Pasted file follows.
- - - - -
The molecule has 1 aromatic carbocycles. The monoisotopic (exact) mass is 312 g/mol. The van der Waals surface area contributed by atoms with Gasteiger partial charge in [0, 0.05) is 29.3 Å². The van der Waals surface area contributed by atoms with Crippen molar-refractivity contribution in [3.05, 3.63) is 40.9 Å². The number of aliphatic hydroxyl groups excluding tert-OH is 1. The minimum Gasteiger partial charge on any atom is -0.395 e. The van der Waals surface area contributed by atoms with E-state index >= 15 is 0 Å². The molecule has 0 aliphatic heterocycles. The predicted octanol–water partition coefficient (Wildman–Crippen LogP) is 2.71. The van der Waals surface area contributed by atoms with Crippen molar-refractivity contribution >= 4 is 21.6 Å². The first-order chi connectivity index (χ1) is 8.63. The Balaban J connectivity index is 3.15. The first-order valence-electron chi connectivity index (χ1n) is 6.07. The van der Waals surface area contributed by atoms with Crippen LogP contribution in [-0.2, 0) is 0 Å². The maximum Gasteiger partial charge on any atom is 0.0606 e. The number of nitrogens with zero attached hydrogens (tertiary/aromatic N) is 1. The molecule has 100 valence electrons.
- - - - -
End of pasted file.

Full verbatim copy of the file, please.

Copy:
The molecule has 1 aromatic carbocycles. The monoisotopic (exact) mass is 312 g/mol. The van der Waals surface area contributed by atoms with Gasteiger partial charge in [0, 0.05) is 29.3 Å². The van der Waals surface area contributed by atoms with Crippen molar-refractivity contribution in [3.05, 3.63) is 40.9 Å². The number of aliphatic hydroxyl groups excluding tert-OH is 1. The minimum Gasteiger partial charge on any atom is -0.395 e. The van der Waals surface area contributed by atoms with E-state index >= 15 is 0 Å². The molecule has 0 aliphatic heterocycles. The predicted octanol–water partition coefficient (Wildman–Crippen LogP) is 2.71. The van der Waals surface area contributed by atoms with Crippen molar-refractivity contribution >= 4 is 21.6 Å². The first-order chi connectivity index (χ1) is 8.63. The Balaban J connectivity index is 3.15. The first-order valence-electron chi connectivity index (χ1n) is 6.07. The van der Waals surface area contributed by atoms with Crippen LogP contribution in [-0.2, 0) is 0 Å². The maximum Gasteiger partial charge on any atom is 0.0606 e. The number of nitrogens with zero attached hydrogens (tertiary/aromatic N) is 1. The molecule has 100 valence electrons.